by Sen. Jeff Kruse (R-Roseburg)
The balance of power in Salem has definitely moved significantly to the left this year. Elections do have consequences, and in a representative republic the winners do get to set the agenda. The reality in the Oregon State Senate is the Democrats can pass anything they want. Just going by the numbers it would require only two Republicans to be present when bills come to the Senate floor for a vote to meet the quorum requirement.
We are already seeing some heavy handed actions taking place. Under most circumstances the chairperson of a committee has the ultimate authority over the activities of the committee. There have already been a couple of times when the members of the committee were attempting to work towards a compromise on a bill only to get direction from leadership to pass the bill un-amended. That is the power of a super majority.
At the beginning of this Session the Senate President and the Speaker of the House convened a workgroup of ten legislators to begin work on a transportation package. I was asked to be part of the group, and over the last four weeks we have made significant progress towards the development of a very good plan. This package would not only help with commuter and freight traffic, but would also create a lot of jobs. I made it very clear to both the Speaker and the President at the front end that the passage of the low carbon bill would kill any plan we came up with because the proposed gas tax in the plan would be referred to the voters and defeated. I told them their choice was very clear, create jobs in Oregon and deal with an immediate need or pass a bill with no immediate benefit except to out of state corporations.
Last night, when the low carbon bill passed out of the House committee their choice became very clear. Because there had been comments made in the media tying the republicans in the workgroup to both bills, we were given no choice but to leave, which we did at six o’clock last night.
I think it is going to be interesting as this one-party agenda moves forward to look at who is actually benefitting from the actions and what the political ties are. Clearly the whole low carbon issue can be tied to Cylvia Hayes and John Kitzhaber, but I would suggest the connections actually go deeper than that. Hopefully the current investigation will be very thorough in its scope.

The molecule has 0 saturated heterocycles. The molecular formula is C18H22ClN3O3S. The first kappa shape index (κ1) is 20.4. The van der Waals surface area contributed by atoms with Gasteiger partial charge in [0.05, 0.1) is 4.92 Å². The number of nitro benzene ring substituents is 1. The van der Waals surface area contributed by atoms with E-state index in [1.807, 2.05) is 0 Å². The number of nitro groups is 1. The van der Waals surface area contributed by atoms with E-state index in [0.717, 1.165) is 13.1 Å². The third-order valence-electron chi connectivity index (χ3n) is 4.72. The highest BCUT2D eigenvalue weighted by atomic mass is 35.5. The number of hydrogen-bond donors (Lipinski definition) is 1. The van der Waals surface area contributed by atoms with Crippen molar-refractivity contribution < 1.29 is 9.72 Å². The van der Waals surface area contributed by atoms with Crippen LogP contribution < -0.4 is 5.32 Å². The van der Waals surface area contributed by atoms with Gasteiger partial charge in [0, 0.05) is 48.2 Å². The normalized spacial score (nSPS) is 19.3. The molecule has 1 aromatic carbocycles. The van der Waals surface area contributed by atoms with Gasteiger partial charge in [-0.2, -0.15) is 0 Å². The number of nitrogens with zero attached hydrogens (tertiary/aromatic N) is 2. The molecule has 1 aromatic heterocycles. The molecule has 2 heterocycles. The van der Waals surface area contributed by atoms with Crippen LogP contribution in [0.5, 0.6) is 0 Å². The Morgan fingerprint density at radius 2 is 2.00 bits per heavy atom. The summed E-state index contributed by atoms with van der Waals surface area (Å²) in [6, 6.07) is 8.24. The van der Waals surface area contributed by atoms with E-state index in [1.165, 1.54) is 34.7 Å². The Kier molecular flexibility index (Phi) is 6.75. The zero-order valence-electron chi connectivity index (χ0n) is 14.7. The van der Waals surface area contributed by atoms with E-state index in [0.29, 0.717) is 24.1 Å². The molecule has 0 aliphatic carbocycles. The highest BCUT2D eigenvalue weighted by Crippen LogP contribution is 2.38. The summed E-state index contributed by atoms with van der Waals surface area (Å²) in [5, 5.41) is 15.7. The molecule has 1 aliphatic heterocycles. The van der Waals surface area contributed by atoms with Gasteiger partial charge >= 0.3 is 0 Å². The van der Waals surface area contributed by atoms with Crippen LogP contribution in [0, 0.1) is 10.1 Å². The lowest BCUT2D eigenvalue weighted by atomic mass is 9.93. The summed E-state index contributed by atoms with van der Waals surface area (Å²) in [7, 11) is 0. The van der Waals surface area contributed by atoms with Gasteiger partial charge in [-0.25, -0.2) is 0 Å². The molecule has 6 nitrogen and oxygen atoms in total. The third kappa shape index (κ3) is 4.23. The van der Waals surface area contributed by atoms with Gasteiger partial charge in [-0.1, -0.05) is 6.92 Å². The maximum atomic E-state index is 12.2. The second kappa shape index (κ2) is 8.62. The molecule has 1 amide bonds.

In politics as in life, it is all about relationships. My relationship with Governor Brown is actually relatively simple to explain. We work together where there is agreement; on some areas of disagreement we try to find middle ground; and in other areas we just simply disagree. What is common in all of these scenarios is we are honest with each other and respect the other person’s right to their opinion. I have the same type of relationship with the Speaker, President, and most members of the Assembly. I say most members because there are new people in the House I have not met yet.
This job can be very frustrating at times and I have been asked why I still do it. I think a good response would be a line Tom Hanks had in the movie Philadelphia. When he was asked why he liked being a lawyer, this was his response, “Because occasionally, not often but occasionally, you get a chance to do something that helps someone.” It is my hope that over the next few months while we will be doing things that I don’t think are in the best interests of our state we will be able to do some things that will actually be helpful. I continue to be optimistic that we will not totally lose sight of the core principles that make our State of Oregon unique.